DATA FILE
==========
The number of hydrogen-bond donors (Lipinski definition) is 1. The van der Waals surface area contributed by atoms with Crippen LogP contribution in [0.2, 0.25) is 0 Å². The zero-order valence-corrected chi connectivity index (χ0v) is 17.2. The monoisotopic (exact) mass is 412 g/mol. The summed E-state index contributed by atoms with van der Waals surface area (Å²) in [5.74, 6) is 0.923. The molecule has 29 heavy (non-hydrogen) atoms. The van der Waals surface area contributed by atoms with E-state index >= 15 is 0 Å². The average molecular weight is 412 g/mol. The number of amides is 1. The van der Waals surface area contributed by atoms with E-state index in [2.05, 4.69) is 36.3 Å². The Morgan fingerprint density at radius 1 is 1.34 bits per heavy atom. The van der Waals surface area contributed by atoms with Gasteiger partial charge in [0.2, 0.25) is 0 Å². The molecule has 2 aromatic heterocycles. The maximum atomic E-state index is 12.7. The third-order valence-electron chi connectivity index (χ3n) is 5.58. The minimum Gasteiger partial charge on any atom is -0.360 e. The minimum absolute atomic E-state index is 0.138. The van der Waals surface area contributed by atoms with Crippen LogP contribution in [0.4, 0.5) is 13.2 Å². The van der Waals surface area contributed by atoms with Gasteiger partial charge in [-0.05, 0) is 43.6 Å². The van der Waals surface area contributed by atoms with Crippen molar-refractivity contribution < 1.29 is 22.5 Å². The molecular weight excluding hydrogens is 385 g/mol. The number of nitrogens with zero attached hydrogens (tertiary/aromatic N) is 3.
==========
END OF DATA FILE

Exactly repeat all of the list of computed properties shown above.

The number of hydrogen-bond donors (Lipinski definition) is 1. The van der Waals surface area contributed by atoms with Crippen LogP contribution in [0.2, 0.25) is 0 Å². The zero-order valence-corrected chi connectivity index (χ0v) is 17.2. The monoisotopic (exact) mass is 412 g/mol. The summed E-state index contributed by atoms with van der Waals surface area (Å²) in [5.74, 6) is 0.923. The molecule has 29 heavy (non-hydrogen) atoms. The van der Waals surface area contributed by atoms with E-state index >= 15 is 0 Å². The average molecular weight is 412 g/mol. The number of amides is 1. The van der Waals surface area contributed by atoms with E-state index in [2.05, 4.69) is 36.3 Å². The Morgan fingerprint density at radius 1 is 1.34 bits per heavy atom. The van der Waals surface area contributed by atoms with Gasteiger partial charge in [0.2, 0.25) is 0 Å². The molecule has 2 aromatic heterocycles. The maximum atomic E-state index is 12.7. The third-order valence-electron chi connectivity index (χ3n) is 5.58. The minimum Gasteiger partial charge on any atom is -0.360 e. The minimum absolute atomic E-state index is 0.138. The van der Waals surface area contributed by atoms with Crippen LogP contribution in [0.4, 0.5) is 13.2 Å². The van der Waals surface area contributed by atoms with Gasteiger partial charge in [-0.05, 0) is 43.6 Å². The van der Waals surface area contributed by atoms with Crippen molar-refractivity contribution < 1.29 is 22.5 Å². The molecular weight excluding hydrogens is 385 g/mol. The number of nitrogens with zero attached hydrogens (tertiary/aromatic N) is 3.